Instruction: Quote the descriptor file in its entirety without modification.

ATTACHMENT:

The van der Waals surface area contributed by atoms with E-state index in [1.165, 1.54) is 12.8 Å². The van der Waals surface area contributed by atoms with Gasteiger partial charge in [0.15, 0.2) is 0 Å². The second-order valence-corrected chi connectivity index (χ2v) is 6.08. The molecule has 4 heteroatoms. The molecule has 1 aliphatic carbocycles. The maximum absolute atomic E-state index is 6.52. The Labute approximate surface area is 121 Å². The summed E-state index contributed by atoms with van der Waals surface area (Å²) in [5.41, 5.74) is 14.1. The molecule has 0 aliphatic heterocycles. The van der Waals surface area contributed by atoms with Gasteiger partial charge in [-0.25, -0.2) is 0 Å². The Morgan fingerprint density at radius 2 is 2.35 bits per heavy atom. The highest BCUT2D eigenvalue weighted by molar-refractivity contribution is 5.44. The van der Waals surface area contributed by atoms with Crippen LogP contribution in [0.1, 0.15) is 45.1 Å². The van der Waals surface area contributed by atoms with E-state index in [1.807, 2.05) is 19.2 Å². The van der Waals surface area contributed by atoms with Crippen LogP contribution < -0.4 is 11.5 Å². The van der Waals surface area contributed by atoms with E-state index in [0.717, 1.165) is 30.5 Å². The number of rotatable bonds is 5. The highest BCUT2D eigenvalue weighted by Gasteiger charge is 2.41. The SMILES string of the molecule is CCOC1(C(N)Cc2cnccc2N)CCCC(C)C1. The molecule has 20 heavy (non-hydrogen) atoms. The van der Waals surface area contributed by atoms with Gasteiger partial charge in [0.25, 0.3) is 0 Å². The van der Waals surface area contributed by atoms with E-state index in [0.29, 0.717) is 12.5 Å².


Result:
The van der Waals surface area contributed by atoms with E-state index in [1.165, 1.54) is 12.8 Å². The van der Waals surface area contributed by atoms with Gasteiger partial charge in [0.15, 0.2) is 0 Å². The second-order valence-corrected chi connectivity index (χ2v) is 6.08. The molecule has 4 heteroatoms. The molecule has 1 aliphatic carbocycles. The maximum absolute atomic E-state index is 6.52. The Labute approximate surface area is 121 Å². The summed E-state index contributed by atoms with van der Waals surface area (Å²) in [5.41, 5.74) is 14.1. The molecule has 0 aliphatic heterocycles. The van der Waals surface area contributed by atoms with Gasteiger partial charge in [-0.25, -0.2) is 0 Å². The Morgan fingerprint density at radius 2 is 2.35 bits per heavy atom. The highest BCUT2D eigenvalue weighted by molar-refractivity contribution is 5.44. The van der Waals surface area contributed by atoms with Crippen LogP contribution in [0.1, 0.15) is 45.1 Å². The van der Waals surface area contributed by atoms with E-state index in [1.807, 2.05) is 19.2 Å². The van der Waals surface area contributed by atoms with Crippen LogP contribution < -0.4 is 11.5 Å². The van der Waals surface area contributed by atoms with E-state index in [0.717, 1.165) is 30.5 Å². The number of rotatable bonds is 5. The highest BCUT2D eigenvalue weighted by Gasteiger charge is 2.41. The SMILES string of the molecule is CCOC1(C(N)Cc2cnccc2N)CCCC(C)C1. The molecule has 20 heavy (non-hydrogen) atoms. The van der Waals surface area contributed by atoms with Gasteiger partial charge in [0.25, 0.3) is 0 Å². The van der Waals surface area contributed by atoms with E-state index in [0.29, 0.717) is 12.5 Å².